A promising young rugby player's assault on his ex girlfriend's new man might affect his chances of a Super Rugby call-up.

Teariki Ben-Nicholas, 20, made his debut for the New Zealand under-20 team last year and also played a game for the Hurricanes under-20 side.

Before Christmas he was discharged without conviction in the Wellington District Court on a charge of common assault, stemming from an incident in October 2014.

Hurricanes chief executive Avan Lee said today Ben-Nicholas wasn't on the Hurricanes books this year.


He had played one game for the age group team last year, against the Blues.

Asked if the court case could affect future selection, Mr Lee said: "It could do".

"In an ideal world, we wouldn't want to have any players that have any sort of history like that, but that's a decision for the coaches and then it would be a discussion between the coaches and myself on whether or not that was appropriate."

Mr Lee said such a discussion would be about how the person had acted since their court appearance.

"From our perspective, he played one game for the Hurricanes under-20s last year, he's not contracted to the Hurricanes, but obviously any rugby player involved in a situation is not something we like to see and we certainly don't condone that kind of behaviour."

Mr Lee was unaware of the discharge until today.

Court documents reveal Ben-Nicholas was out drinking after a "rugby success" when he learned his ex was at a Wellington bar with her new boyfriend.

A "slightly intoxicated" Ben-Nicholas went there, approached the other man in the toilets and punched him in the head. He later made a "full and genuine apology" at a restorative justice meeting.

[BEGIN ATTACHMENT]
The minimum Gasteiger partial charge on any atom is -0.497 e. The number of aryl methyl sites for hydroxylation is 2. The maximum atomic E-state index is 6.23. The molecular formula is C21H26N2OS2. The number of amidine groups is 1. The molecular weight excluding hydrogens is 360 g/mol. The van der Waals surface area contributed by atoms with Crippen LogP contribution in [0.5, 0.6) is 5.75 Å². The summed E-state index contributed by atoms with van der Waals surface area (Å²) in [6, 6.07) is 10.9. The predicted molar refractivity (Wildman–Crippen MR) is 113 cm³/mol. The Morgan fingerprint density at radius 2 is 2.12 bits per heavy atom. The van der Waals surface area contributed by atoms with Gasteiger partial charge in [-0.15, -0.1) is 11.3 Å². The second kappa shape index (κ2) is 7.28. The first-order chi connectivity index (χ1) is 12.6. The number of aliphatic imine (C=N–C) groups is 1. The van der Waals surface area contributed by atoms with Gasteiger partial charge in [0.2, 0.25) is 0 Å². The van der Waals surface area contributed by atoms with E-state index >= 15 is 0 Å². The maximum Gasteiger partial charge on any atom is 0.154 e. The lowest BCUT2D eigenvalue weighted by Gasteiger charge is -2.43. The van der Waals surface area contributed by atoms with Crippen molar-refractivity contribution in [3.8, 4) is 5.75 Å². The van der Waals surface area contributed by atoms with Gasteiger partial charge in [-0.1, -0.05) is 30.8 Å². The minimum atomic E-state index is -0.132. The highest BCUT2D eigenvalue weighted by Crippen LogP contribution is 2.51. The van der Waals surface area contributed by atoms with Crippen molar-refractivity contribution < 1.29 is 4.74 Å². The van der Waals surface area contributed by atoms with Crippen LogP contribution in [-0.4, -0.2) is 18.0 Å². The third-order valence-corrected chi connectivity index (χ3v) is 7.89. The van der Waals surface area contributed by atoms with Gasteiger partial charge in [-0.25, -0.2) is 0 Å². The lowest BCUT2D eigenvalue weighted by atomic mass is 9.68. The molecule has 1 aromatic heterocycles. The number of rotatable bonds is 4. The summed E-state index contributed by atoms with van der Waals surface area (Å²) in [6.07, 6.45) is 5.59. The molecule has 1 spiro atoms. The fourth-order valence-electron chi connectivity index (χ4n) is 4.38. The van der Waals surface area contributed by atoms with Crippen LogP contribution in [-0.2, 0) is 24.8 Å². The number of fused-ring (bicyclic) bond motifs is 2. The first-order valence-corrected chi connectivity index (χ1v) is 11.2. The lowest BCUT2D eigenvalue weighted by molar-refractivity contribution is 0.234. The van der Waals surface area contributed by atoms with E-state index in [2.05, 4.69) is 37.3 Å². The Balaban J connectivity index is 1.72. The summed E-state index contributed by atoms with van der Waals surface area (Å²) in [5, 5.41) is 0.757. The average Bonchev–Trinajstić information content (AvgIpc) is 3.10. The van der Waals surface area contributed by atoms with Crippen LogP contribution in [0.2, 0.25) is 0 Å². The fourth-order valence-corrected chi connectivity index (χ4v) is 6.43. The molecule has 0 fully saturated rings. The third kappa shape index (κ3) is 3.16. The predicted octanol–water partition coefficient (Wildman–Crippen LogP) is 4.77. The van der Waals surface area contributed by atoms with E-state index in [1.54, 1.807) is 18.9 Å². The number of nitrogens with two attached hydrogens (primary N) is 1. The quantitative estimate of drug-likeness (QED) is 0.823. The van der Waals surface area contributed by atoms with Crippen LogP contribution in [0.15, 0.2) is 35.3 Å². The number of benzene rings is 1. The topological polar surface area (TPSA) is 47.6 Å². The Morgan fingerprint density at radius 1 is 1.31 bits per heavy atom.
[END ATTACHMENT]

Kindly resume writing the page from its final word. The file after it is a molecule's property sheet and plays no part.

At sentencing, the judge granted an application for a discharge without conviction, saying the consequences of a conviction would be out of proportion to the seriousness of the offence.

Police opposed the application, arguing that the assault was serious and any effects on travel plans and work as a professional rugby player were not certain.

Judge Peter Rollo told Ben-Nicholas: "The information which is before me suggests that you have every opportunity to pursue a professional rugby career at the top level, maybe even rising as far as the All Blacks if your development continues."

He noted Ben-Nicholas, educated at King's College in Auckland, also had a plan B, in academic study.

Ben-Nicholas was ordered to pay his victim $500 for emotional harm.

He was last year named Victoria University's Pasifika sportsman of the year. In Wellington, he plays senior rugby for the Old-Boys University club.

Club president Bryan Gundersen said it would be unlikely to sanction Ben-Nicholas. "From my perspective as president, if any action would be taken it would be done by the club's committee and it has not reached our agenda yet."

New Zealand Rugby officials were aware of the incident, New Zealand under-20 campaign manager Mike Anthony said today.

"Teariki Ben-Nicholas fully disclosed to New Zealand under-20 selectors the legal process he was involved in last year," Mr Anthony said.

"On that basis the selectors decided to include him in the squad that played in the Oceania under-20 tournament but he did not make the final cut for the World Rugby Under-20 Championship."

He has never been a contracted player, and the incident did not occur during his time with the under-20s team so the issue of misconduct did not arise."